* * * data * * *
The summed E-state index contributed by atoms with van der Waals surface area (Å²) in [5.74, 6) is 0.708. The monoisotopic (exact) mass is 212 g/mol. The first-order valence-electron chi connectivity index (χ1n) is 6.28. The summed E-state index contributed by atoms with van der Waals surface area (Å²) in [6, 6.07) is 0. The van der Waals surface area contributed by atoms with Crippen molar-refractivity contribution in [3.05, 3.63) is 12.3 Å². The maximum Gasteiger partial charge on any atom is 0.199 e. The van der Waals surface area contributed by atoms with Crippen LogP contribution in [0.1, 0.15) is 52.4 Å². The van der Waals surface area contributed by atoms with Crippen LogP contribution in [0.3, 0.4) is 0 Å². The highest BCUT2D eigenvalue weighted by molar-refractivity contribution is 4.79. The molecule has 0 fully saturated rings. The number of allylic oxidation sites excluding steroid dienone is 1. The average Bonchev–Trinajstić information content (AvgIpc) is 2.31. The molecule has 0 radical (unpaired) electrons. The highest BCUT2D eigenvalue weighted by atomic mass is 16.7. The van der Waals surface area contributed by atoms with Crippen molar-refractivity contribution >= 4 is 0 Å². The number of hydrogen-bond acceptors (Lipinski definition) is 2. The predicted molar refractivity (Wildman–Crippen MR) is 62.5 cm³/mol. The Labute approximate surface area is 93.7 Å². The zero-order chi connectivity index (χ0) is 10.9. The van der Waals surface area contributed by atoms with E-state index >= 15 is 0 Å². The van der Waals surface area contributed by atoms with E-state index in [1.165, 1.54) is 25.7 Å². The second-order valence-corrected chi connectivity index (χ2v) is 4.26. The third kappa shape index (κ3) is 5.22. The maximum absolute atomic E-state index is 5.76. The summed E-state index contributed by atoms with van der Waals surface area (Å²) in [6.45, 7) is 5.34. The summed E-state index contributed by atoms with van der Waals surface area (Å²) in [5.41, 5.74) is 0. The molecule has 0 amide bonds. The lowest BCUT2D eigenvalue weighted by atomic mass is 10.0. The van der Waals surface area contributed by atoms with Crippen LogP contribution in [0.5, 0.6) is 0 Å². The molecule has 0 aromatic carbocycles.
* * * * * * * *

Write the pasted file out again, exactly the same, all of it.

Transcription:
The summed E-state index contributed by atoms with van der Waals surface area (Å²) in [5.74, 6) is 0.708. The monoisotopic (exact) mass is 212 g/mol. The first-order valence-electron chi connectivity index (χ1n) is 6.28. The summed E-state index contributed by atoms with van der Waals surface area (Å²) in [6, 6.07) is 0. The van der Waals surface area contributed by atoms with Crippen molar-refractivity contribution in [3.05, 3.63) is 12.3 Å². The maximum Gasteiger partial charge on any atom is 0.199 e. The van der Waals surface area contributed by atoms with Crippen LogP contribution in [0.1, 0.15) is 52.4 Å². The van der Waals surface area contributed by atoms with Crippen LogP contribution in [0.3, 0.4) is 0 Å². The highest BCUT2D eigenvalue weighted by molar-refractivity contribution is 4.79. The molecule has 0 fully saturated rings. The number of allylic oxidation sites excluding steroid dienone is 1. The average Bonchev–Trinajstić information content (AvgIpc) is 2.31. The molecule has 0 radical (unpaired) electrons. The highest BCUT2D eigenvalue weighted by atomic mass is 16.7. The van der Waals surface area contributed by atoms with Crippen molar-refractivity contribution >= 4 is 0 Å². The number of hydrogen-bond acceptors (Lipinski definition) is 2. The predicted molar refractivity (Wildman–Crippen MR) is 62.5 cm³/mol. The Labute approximate surface area is 93.7 Å². The zero-order chi connectivity index (χ0) is 10.9. The van der Waals surface area contributed by atoms with E-state index >= 15 is 0 Å². The van der Waals surface area contributed by atoms with E-state index in [1.165, 1.54) is 25.7 Å². The second-order valence-corrected chi connectivity index (χ2v) is 4.26. The third kappa shape index (κ3) is 5.22. The maximum absolute atomic E-state index is 5.76. The summed E-state index contributed by atoms with van der Waals surface area (Å²) in [6.45, 7) is 5.34. The summed E-state index contributed by atoms with van der Waals surface area (Å²) in [5.41, 5.74) is 0. The molecule has 0 amide bonds. The lowest BCUT2D eigenvalue weighted by atomic mass is 10.0. The van der Waals surface area contributed by atoms with Crippen LogP contribution in [0.5, 0.6) is 0 Å². The molecule has 0 aromatic carbocycles.